It is possible for dust and debris to travel basically anywhere in the solar system, given lots and lots of time.
The first major hurdle to this travel is that the impact needs to accelerate the debris to a speed higher than the planets escape velocity. In the case of Mars, that's a speed of about 5km/s. Any debris traveling under this speed will eventually fall back down and land on Mars. Anything higher will drift off into interplanetary space.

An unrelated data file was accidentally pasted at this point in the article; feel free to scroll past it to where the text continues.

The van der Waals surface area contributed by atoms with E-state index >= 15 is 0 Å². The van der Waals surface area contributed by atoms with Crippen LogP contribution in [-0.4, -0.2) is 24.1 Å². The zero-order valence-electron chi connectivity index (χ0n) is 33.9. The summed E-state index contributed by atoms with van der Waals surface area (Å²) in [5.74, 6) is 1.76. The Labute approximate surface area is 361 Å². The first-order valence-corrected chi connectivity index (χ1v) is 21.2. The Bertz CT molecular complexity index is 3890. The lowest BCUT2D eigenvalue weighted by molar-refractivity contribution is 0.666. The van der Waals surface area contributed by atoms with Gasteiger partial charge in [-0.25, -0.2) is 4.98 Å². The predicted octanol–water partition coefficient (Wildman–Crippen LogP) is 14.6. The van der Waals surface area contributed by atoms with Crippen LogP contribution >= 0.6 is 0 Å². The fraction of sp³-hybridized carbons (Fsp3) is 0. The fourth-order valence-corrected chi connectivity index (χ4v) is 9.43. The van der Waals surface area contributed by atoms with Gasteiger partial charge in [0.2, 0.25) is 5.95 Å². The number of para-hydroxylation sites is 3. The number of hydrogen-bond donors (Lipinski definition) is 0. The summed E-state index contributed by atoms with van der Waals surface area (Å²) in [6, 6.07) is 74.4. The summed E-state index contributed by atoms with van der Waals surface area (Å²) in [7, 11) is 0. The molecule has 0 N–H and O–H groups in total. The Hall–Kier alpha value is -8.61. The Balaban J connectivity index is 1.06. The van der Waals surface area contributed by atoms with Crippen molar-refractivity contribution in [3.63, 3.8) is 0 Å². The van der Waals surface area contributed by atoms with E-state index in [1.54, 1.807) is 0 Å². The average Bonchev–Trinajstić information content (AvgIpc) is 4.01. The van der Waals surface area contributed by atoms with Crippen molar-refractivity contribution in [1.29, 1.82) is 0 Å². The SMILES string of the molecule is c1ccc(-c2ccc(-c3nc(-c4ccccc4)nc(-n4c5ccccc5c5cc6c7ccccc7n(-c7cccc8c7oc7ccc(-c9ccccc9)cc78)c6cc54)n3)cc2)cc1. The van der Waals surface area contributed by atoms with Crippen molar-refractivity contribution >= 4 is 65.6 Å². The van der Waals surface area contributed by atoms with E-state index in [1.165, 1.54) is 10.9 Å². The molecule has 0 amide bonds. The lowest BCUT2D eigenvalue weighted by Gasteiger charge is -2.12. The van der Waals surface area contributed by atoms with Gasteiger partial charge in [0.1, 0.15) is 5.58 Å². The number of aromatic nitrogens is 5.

Once in interplanetary space, there is a set of pathways known as The Interplanetary Transport Network, which are very low-energy routes between bodies in the solar system. With a small bit more speed than the escape velocity it is possible for the debris to enter a path in this network, and eventually arrive at some other planet in the solar system. The only cost is time; it can take millions or billions of years on some routes.
In an even bigger collision, and in some gravitational slingshot scenarios, the debris can reach the sun escape velocity, and head off into interstellar space.